Four Easy Things That Should Be Checked On Your
(otherwise known as Al's pet peeves)
1) Check your serial number - I am constantly amazed at how many vintage cars I look at have an incorrect serial number on the ownership. I would say it comes in at almost 10%. In most cases it is an innocent typo, but still should be corrected. Find your serial number on the car, write it down and then compare it to the ownership. If there is a discrepancy, I and other members of P.A.V.E can fill out V.I.N. verification forms that are accepted at all ministry offices. If this is not feasible, check with your local MTO office to see what they need to have it corrected. Later cars with the 17 digit V.I.N. system (1980 on) are not as prone to these problems as there is a "check digit" in the V.I.N. which will expose any typos.
2) Tie your battery down - Again, I am amazed at how many antique cars are running around with a loose battery under the hood. If someone asked you to carry around a container of acid loose in your engine compartment, would you? Most original style battery retaining systems are available and at worst an aftermarket system could be employed. Please, no bungee cords!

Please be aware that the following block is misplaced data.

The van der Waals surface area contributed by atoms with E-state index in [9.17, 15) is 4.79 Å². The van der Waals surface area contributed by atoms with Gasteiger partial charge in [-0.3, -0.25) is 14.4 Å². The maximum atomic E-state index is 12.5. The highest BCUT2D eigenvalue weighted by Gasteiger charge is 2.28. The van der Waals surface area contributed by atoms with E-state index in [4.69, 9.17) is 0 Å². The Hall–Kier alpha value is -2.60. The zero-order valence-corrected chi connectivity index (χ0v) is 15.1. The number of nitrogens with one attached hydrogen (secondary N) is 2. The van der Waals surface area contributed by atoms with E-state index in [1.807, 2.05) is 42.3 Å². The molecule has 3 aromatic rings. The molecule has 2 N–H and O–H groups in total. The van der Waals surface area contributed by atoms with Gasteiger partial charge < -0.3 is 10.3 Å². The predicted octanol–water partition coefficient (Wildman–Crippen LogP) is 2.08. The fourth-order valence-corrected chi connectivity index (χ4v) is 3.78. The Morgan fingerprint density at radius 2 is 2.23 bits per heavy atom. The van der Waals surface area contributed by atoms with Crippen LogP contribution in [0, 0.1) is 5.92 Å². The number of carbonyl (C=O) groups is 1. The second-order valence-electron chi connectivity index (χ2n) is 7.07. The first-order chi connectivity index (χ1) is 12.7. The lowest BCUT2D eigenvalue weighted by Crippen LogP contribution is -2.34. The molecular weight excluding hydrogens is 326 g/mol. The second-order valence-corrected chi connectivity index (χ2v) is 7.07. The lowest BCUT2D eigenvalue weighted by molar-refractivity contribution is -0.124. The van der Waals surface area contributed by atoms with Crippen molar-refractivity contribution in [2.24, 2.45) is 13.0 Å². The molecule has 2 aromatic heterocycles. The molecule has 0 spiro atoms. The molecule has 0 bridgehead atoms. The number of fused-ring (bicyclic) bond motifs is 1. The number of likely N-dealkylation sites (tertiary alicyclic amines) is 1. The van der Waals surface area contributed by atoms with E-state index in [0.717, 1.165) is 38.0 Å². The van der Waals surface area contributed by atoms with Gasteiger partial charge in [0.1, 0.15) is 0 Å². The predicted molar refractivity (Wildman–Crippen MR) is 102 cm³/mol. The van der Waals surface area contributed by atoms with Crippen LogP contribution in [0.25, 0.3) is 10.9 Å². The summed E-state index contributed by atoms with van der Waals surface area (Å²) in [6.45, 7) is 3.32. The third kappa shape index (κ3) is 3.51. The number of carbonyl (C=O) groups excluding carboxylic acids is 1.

3) Take a good look at your headlights - Are they straight? Securely mounted? Do they match? I see many vintage cars running one modern halogen light and one standard bulb. Original lights can be found at swap meets and are a nice touch on a restored car but they won't perform as well as modern halogens. That is an original Lucas sealed beam on my Spitfire. I've managed to round up 15 of these lights in my travels so I'm good to buy 7 more British cars!
What kind of radiator cap do you have? - OK, this may seem trivial
but, in my opinion, generic aftermarket radiator caps look horrible on a
vintage car. Though small, it is front and centre when you open your hood. OEM rad caps are available for almost every car, many directly from the dealership
still. They just look "right" and don't stick out like a sore thumb like the
aftermarket ones do. That's an OEM Unipart rad cap on my Spitfire.
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